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   RE: [xml-dev] What are the arguments *for* XHTML 2.0?

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for me, but if this is Paul's refutation of the "browser is dead" thread,
it is a good statement of the UIVM idea, long on politics, but it is a blog.  
The University of Waterloo did some similar work but I've long since lost
the library reference for that.  The idea dawned on me while we were doing
the MID work for the Navy. Our sponsor at Carderock, Eric Jorgensen, referred
to it as a notional player.   Eric is an often uncredited but far-sighted guy.
That was the IETM world where the requirements were elaborated
in the contexts of a US Tri-service requirement for a common IETM presentation
system.    Separation of presentation logic and properties and database
properties was an assumed part of the IETM strategy before the web.
CALS was the original Thor's hammer of SGML and the nascent
hypermedia lunatic fringe.    The problem was that there were lots
of IETM browsers, but each one was owned by a company, had it's
own formats, and so on.  Proprietary, as Mike says, and worse, usually
tied to one or the other services.  Since the IETMDB was already
a fait accompli, what was needed was the means to deliver the
presentation in a neutral language.   We designed MID for that, but
we were too late and OBE.
The UIVM concept worked for the MID, it works for web browsers, and so on.  
It did depend on a language (the candidate then was MID II) that made the
GUI features dominant:  ease and expense of authoring is a factor.  
Still, it isn't a hard idea to grasp.  As I've said before, anyone who ever opened a
Windows 3.1 resources file got the idea quickly.    Where it fell apart
in SGML was exactly where one would suspect:  the need or application
of SUBDOCs because otherwise, associating the database to the presentation 
wasn't easy to do using standard means.   This was before XML and before XML namespaces. 
One of the folks that looked at MID and worked with it a bit was Jean Paoli
then at GRIF.   Yuri Rubinsky came to tell me later that no one would use MID because
HTML had to succeed at any price.   As he said, "for the first time in 
its history, SoftQuad is showing a profit".  Sorry folks, but a lot of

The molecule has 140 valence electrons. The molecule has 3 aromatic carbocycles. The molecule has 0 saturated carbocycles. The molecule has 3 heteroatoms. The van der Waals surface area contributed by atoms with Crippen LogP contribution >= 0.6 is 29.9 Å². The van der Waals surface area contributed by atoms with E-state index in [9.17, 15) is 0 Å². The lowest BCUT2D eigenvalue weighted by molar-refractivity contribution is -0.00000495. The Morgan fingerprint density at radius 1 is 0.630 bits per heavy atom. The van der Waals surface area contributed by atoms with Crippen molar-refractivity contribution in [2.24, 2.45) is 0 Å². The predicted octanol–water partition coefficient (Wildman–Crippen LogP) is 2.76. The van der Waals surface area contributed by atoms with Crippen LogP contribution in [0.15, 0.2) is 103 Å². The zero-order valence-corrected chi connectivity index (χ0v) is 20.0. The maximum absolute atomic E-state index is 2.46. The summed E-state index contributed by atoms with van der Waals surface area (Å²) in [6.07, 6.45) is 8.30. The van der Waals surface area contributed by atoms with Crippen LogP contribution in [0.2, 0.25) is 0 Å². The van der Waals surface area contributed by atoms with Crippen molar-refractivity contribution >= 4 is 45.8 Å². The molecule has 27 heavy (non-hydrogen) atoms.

web pioneers had to do that to keep "contributing".   It isn't that only
profits matter, but that profits matter.
So nothing new under the sun, but historical precedents show that
different groups without cross-pollination arrived at essentially the same
idea and found it both attractive and implementable.  That, as I recall, means
it passes TimBL's principle of independent invention filter.
The critical problem, market wise, is the legacy.   Otherwise, does XHTML 
have the right stuff?  The question is simply, as you put it, are there enough
advantages to make the pain of adoption worthwhile?   I don't know.   Browsers
are freebies, so a lot of that pain is some other vendor's to suffer.  My only
point is that that are options that would enable them to say "you can do
that with this other model" (eg, XDocs, smart clients, what have you) and
avoid the pain or the costs.   What you should be looking for is something
that can be done with XHTML 2.0 that can't be done other ways for the
same or less cost.

From: AndrewWatt2000@aol.com [mailto:AndrewWatt2000@aol.com]
In a message dated 20/11/2002 16:43:15 GMT Standard Time, clbullar@ingr.com writes:


1.  Does XHTML 2.0 have a future?  Yes.  For those who believe in and
want to pursue development of the Universal Interface Virtual Machine (UIVM)
as Paul calls it, a native language for that machine is needed.  

the fullest development of that idea?

Although it seems to have been less than obvious to a few on this list I am actually trying to explore what I see as a serious issue.


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